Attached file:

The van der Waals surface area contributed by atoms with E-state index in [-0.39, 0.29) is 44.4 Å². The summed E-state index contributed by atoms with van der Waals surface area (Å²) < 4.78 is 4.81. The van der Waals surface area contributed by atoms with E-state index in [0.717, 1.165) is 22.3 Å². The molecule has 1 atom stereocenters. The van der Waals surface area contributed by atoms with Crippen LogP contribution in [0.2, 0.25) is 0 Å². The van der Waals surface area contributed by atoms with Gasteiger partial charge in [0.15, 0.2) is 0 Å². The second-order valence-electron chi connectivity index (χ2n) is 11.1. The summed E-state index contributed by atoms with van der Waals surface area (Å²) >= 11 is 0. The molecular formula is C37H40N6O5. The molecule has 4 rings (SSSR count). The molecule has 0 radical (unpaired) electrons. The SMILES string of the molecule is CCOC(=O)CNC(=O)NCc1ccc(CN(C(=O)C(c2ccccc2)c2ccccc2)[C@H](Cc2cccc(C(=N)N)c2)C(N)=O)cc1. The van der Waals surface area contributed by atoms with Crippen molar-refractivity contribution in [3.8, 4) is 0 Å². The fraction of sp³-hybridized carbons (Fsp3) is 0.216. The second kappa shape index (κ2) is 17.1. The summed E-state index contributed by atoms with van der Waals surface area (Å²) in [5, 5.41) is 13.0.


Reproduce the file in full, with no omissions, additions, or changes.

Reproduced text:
The van der Waals surface area contributed by atoms with E-state index in [-0.39, 0.29) is 44.4 Å². The summed E-state index contributed by atoms with van der Waals surface area (Å²) < 4.78 is 4.81. The van der Waals surface area contributed by atoms with E-state index in [0.717, 1.165) is 22.3 Å². The molecule has 1 atom stereocenters. The van der Waals surface area contributed by atoms with Crippen LogP contribution in [0.2, 0.25) is 0 Å². The van der Waals surface area contributed by atoms with Gasteiger partial charge in [0.15, 0.2) is 0 Å². The second-order valence-electron chi connectivity index (χ2n) is 11.1. The summed E-state index contributed by atoms with van der Waals surface area (Å²) >= 11 is 0. The molecular formula is C37H40N6O5. The molecule has 4 rings (SSSR count). The molecule has 0 radical (unpaired) electrons. The SMILES string of the molecule is CCOC(=O)CNC(=O)NCc1ccc(CN(C(=O)C(c2ccccc2)c2ccccc2)[C@H](Cc2cccc(C(=N)N)c2)C(N)=O)cc1. The van der Waals surface area contributed by atoms with Crippen molar-refractivity contribution in [3.8, 4) is 0 Å². The fraction of sp³-hybridized carbons (Fsp3) is 0.216. The second kappa shape index (κ2) is 17.1. The summed E-state index contributed by atoms with van der Waals surface area (Å²) in [5, 5.41) is 13.0.